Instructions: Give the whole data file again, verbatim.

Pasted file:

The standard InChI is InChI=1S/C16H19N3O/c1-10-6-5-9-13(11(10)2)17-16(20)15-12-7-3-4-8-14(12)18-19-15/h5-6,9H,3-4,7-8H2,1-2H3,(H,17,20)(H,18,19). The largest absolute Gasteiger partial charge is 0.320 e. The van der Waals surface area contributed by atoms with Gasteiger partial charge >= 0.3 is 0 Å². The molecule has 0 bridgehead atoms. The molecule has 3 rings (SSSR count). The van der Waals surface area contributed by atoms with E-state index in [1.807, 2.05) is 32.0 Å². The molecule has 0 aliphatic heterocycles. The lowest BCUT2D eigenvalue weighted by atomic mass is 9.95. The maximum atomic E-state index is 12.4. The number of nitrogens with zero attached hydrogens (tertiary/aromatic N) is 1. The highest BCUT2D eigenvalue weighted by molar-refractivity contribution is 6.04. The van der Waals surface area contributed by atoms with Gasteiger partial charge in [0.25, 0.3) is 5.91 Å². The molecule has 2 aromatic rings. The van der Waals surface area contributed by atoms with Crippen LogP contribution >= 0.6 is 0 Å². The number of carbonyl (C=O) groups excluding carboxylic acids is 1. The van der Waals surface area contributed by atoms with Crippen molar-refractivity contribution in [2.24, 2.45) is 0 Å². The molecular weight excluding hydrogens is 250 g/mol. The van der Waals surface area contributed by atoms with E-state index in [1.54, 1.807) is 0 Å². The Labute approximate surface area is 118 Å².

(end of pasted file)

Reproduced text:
The standard InChI is InChI=1S/C16H19N3O/c1-10-6-5-9-13(11(10)2)17-16(20)15-12-7-3-4-8-14(12)18-19-15/h5-6,9H,3-4,7-8H2,1-2H3,(H,17,20)(H,18,19). The largest absolute Gasteiger partial charge is 0.320 e. The van der Waals surface area contributed by atoms with Gasteiger partial charge >= 0.3 is 0 Å². The molecule has 0 bridgehead atoms. The molecule has 3 rings (SSSR count). The van der Waals surface area contributed by atoms with E-state index in [1.807, 2.05) is 32.0 Å². The molecule has 0 aliphatic heterocycles. The lowest BCUT2D eigenvalue weighted by atomic mass is 9.95. The maximum atomic E-state index is 12.4. The number of nitrogens with zero attached hydrogens (tertiary/aromatic N) is 1. The highest BCUT2D eigenvalue weighted by molar-refractivity contribution is 6.04. The van der Waals surface area contributed by atoms with Gasteiger partial charge in [0.25, 0.3) is 5.91 Å². The molecule has 2 aromatic rings. The van der Waals surface area contributed by atoms with Crippen LogP contribution >= 0.6 is 0 Å². The number of carbonyl (C=O) groups excluding carboxylic acids is 1. The van der Waals surface area contributed by atoms with Crippen molar-refractivity contribution in [2.24, 2.45) is 0 Å². The molecular weight excluding hydrogens is 250 g/mol. The van der Waals surface area contributed by atoms with E-state index in [1.54, 1.807) is 0 Å². The Labute approximate surface area is 118 Å².